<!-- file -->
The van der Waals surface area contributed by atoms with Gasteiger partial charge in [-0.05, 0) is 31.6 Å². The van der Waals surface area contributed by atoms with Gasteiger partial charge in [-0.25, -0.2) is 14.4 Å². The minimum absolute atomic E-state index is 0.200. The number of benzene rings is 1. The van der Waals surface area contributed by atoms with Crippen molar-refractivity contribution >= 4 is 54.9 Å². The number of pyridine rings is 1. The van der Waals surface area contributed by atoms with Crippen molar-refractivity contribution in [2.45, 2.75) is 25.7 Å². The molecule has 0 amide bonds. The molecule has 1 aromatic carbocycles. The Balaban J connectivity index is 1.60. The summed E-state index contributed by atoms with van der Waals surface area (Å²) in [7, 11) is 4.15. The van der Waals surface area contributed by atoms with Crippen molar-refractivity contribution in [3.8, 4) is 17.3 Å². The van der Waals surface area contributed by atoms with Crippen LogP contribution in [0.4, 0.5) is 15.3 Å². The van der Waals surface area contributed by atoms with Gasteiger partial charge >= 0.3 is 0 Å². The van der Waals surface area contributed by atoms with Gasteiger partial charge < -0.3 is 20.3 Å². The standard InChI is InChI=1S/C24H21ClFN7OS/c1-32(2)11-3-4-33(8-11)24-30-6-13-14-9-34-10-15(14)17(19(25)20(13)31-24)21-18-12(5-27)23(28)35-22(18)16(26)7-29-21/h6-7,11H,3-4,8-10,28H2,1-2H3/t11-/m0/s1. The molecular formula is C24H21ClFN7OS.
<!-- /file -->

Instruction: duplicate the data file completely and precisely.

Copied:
The van der Waals surface area contributed by atoms with Gasteiger partial charge in [-0.05, 0) is 31.6 Å². The van der Waals surface area contributed by atoms with Gasteiger partial charge in [-0.25, -0.2) is 14.4 Å². The minimum absolute atomic E-state index is 0.200. The number of benzene rings is 1. The van der Waals surface area contributed by atoms with Crippen molar-refractivity contribution >= 4 is 54.9 Å². The number of pyridine rings is 1. The van der Waals surface area contributed by atoms with Crippen molar-refractivity contribution in [2.45, 2.75) is 25.7 Å². The molecule has 0 amide bonds. The molecule has 1 aromatic carbocycles. The Balaban J connectivity index is 1.60. The summed E-state index contributed by atoms with van der Waals surface area (Å²) in [7, 11) is 4.15. The van der Waals surface area contributed by atoms with Crippen molar-refractivity contribution in [3.8, 4) is 17.3 Å². The van der Waals surface area contributed by atoms with Crippen LogP contribution in [0.4, 0.5) is 15.3 Å². The van der Waals surface area contributed by atoms with Gasteiger partial charge >= 0.3 is 0 Å². The van der Waals surface area contributed by atoms with Gasteiger partial charge < -0.3 is 20.3 Å². The standard InChI is InChI=1S/C24H21ClFN7OS/c1-32(2)11-3-4-33(8-11)24-30-6-13-14-9-34-10-15(14)17(19(25)20(13)31-24)21-18-12(5-27)23(28)35-22(18)16(26)7-29-21/h6-7,11H,3-4,8-10,28H2,1-2H3/t11-/m0/s1. The molecular formula is C24H21ClFN7OS.